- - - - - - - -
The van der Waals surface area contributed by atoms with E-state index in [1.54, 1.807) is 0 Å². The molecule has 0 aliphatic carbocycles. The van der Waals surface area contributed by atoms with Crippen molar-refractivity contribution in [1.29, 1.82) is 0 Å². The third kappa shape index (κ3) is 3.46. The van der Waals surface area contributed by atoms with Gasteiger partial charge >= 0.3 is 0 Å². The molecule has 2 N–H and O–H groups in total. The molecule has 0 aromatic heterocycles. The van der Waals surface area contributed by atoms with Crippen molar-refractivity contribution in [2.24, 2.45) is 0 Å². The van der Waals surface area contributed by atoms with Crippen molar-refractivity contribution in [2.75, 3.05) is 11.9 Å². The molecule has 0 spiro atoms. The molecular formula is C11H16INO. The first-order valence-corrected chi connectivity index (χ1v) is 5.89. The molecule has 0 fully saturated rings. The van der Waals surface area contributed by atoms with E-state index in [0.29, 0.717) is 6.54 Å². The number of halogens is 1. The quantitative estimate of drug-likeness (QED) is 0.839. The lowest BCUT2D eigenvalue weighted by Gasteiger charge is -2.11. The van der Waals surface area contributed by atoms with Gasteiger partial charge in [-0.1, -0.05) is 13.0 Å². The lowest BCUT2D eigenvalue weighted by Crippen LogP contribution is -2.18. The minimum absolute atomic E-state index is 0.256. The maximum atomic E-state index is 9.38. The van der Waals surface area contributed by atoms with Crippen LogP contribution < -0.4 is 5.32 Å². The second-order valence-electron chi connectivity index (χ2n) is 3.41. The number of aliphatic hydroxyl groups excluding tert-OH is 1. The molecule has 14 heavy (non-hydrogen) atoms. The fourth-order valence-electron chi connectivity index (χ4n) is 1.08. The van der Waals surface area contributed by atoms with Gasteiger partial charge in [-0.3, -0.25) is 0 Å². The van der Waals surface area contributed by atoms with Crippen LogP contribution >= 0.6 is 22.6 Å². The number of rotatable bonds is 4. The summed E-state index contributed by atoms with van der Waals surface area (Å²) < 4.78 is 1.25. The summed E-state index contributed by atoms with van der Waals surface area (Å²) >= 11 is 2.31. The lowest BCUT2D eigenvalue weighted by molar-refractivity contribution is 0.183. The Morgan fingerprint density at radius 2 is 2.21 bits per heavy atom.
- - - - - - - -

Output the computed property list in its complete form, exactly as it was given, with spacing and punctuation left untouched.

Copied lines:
The van der Waals surface area contributed by atoms with E-state index in [1.54, 1.807) is 0 Å². The molecule has 0 aliphatic carbocycles. The van der Waals surface area contributed by atoms with Crippen molar-refractivity contribution in [1.29, 1.82) is 0 Å². The third kappa shape index (κ3) is 3.46. The van der Waals surface area contributed by atoms with Gasteiger partial charge >= 0.3 is 0 Å². The molecule has 2 N–H and O–H groups in total. The molecule has 0 aromatic heterocycles. The van der Waals surface area contributed by atoms with Crippen molar-refractivity contribution in [2.24, 2.45) is 0 Å². The van der Waals surface area contributed by atoms with Crippen molar-refractivity contribution in [2.75, 3.05) is 11.9 Å². The molecule has 0 spiro atoms. The molecular formula is C11H16INO. The first-order valence-corrected chi connectivity index (χ1v) is 5.89. The molecule has 0 fully saturated rings. The van der Waals surface area contributed by atoms with E-state index in [0.29, 0.717) is 6.54 Å². The number of halogens is 1. The quantitative estimate of drug-likeness (QED) is 0.839. The lowest BCUT2D eigenvalue weighted by Gasteiger charge is -2.11. The van der Waals surface area contributed by atoms with Gasteiger partial charge in [-0.1, -0.05) is 13.0 Å². The lowest BCUT2D eigenvalue weighted by Crippen LogP contribution is -2.18. The minimum absolute atomic E-state index is 0.256. The maximum atomic E-state index is 9.38. The van der Waals surface area contributed by atoms with Crippen LogP contribution < -0.4 is 5.32 Å². The second-order valence-electron chi connectivity index (χ2n) is 3.41. The number of aliphatic hydroxyl groups excluding tert-OH is 1. The molecule has 14 heavy (non-hydrogen) atoms. The fourth-order valence-electron chi connectivity index (χ4n) is 1.08. The van der Waals surface area contributed by atoms with Gasteiger partial charge in [-0.3, -0.25) is 0 Å². The van der Waals surface area contributed by atoms with Crippen LogP contribution >= 0.6 is 22.6 Å². The number of rotatable bonds is 4. The summed E-state index contributed by atoms with van der Waals surface area (Å²) < 4.78 is 1.25. The summed E-state index contributed by atoms with van der Waals surface area (Å²) >= 11 is 2.31. The lowest BCUT2D eigenvalue weighted by molar-refractivity contribution is 0.183. The Morgan fingerprint density at radius 2 is 2.21 bits per heavy atom.